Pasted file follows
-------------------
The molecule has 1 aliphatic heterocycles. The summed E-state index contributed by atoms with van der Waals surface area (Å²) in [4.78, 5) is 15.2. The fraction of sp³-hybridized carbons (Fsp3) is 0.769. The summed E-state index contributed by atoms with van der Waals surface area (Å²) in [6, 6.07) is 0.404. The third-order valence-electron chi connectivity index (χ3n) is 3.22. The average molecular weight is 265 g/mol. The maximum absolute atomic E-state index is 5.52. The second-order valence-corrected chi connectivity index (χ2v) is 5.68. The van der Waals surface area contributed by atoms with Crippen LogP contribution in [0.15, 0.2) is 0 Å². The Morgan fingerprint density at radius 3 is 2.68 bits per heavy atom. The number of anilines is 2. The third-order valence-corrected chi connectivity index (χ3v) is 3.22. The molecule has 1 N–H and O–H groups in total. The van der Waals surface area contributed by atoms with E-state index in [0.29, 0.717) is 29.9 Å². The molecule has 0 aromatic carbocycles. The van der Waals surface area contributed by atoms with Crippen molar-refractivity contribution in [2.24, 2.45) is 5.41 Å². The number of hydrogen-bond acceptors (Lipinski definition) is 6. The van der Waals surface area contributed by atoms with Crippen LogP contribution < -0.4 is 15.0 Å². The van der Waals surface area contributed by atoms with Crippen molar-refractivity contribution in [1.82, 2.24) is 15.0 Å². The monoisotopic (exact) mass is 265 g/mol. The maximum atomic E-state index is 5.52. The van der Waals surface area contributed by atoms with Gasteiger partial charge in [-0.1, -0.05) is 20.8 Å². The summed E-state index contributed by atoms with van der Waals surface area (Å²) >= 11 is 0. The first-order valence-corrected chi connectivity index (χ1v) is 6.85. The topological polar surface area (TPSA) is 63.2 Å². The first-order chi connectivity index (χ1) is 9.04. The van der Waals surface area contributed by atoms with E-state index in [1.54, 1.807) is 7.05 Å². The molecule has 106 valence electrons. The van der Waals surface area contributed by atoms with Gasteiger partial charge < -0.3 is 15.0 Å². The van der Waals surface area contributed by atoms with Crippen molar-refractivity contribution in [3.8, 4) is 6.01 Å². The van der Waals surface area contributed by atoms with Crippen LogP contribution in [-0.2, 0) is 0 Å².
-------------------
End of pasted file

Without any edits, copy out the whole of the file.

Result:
The molecule has 1 aliphatic heterocycles. The summed E-state index contributed by atoms with van der Waals surface area (Å²) in [4.78, 5) is 15.2. The fraction of sp³-hybridized carbons (Fsp3) is 0.769. The summed E-state index contributed by atoms with van der Waals surface area (Å²) in [6, 6.07) is 0.404. The third-order valence-electron chi connectivity index (χ3n) is 3.22. The average molecular weight is 265 g/mol. The maximum absolute atomic E-state index is 5.52. The second-order valence-corrected chi connectivity index (χ2v) is 5.68. The van der Waals surface area contributed by atoms with Crippen LogP contribution in [0.15, 0.2) is 0 Å². The Morgan fingerprint density at radius 3 is 2.68 bits per heavy atom. The number of anilines is 2. The third-order valence-corrected chi connectivity index (χ3v) is 3.22. The molecule has 1 N–H and O–H groups in total. The van der Waals surface area contributed by atoms with E-state index in [0.29, 0.717) is 29.9 Å². The molecule has 0 aromatic carbocycles. The van der Waals surface area contributed by atoms with Crippen molar-refractivity contribution in [2.24, 2.45) is 5.41 Å². The number of hydrogen-bond acceptors (Lipinski definition) is 6. The van der Waals surface area contributed by atoms with Crippen LogP contribution < -0.4 is 15.0 Å². The van der Waals surface area contributed by atoms with Crippen molar-refractivity contribution in [1.82, 2.24) is 15.0 Å². The monoisotopic (exact) mass is 265 g/mol. The maximum atomic E-state index is 5.52. The van der Waals surface area contributed by atoms with Gasteiger partial charge in [-0.1, -0.05) is 20.8 Å². The summed E-state index contributed by atoms with van der Waals surface area (Å²) >= 11 is 0. The first-order valence-corrected chi connectivity index (χ1v) is 6.85. The topological polar surface area (TPSA) is 63.2 Å². The first-order chi connectivity index (χ1) is 9.04. The van der Waals surface area contributed by atoms with E-state index in [1.54, 1.807) is 7.05 Å². The molecule has 106 valence electrons. The van der Waals surface area contributed by atoms with Gasteiger partial charge < -0.3 is 15.0 Å². The van der Waals surface area contributed by atoms with Crippen molar-refractivity contribution in [3.8, 4) is 6.01 Å². The van der Waals surface area contributed by atoms with Crippen LogP contribution in [-0.2, 0) is 0 Å².